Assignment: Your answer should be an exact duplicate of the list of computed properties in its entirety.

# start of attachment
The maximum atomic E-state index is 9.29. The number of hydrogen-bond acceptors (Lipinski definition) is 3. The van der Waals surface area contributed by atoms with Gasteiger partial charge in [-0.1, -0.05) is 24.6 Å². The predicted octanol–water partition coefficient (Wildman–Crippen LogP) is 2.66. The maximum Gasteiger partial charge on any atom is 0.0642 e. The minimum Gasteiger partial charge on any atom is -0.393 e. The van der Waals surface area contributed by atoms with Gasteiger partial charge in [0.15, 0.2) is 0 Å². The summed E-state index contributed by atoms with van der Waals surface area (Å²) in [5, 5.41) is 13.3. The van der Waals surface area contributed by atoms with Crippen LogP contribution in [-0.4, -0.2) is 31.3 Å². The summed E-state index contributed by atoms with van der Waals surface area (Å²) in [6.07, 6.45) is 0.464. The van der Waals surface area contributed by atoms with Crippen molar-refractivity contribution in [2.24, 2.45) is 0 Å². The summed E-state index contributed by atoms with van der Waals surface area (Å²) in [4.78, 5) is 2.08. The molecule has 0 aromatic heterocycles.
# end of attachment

The maximum atomic E-state index is 9.29. The number of hydrogen-bond acceptors (Lipinski definition) is 3. The van der Waals surface area contributed by atoms with Gasteiger partial charge in [-0.1, -0.05) is 24.6 Å². The predicted octanol–water partition coefficient (Wildman–Crippen LogP) is 2.66. The maximum Gasteiger partial charge on any atom is 0.0642 e. The minimum Gasteiger partial charge on any atom is -0.393 e. The van der Waals surface area contributed by atoms with Gasteiger partial charge in [0.15, 0.2) is 0 Å². The summed E-state index contributed by atoms with van der Waals surface area (Å²) in [5, 5.41) is 13.3. The van der Waals surface area contributed by atoms with Crippen LogP contribution in [-0.4, -0.2) is 31.3 Å². The summed E-state index contributed by atoms with van der Waals surface area (Å²) in [6.07, 6.45) is 0.464. The van der Waals surface area contributed by atoms with Crippen molar-refractivity contribution in [2.24, 2.45) is 0 Å². The summed E-state index contributed by atoms with van der Waals surface area (Å²) in [4.78, 5) is 2.08. The molecule has 0 aromatic heterocycles.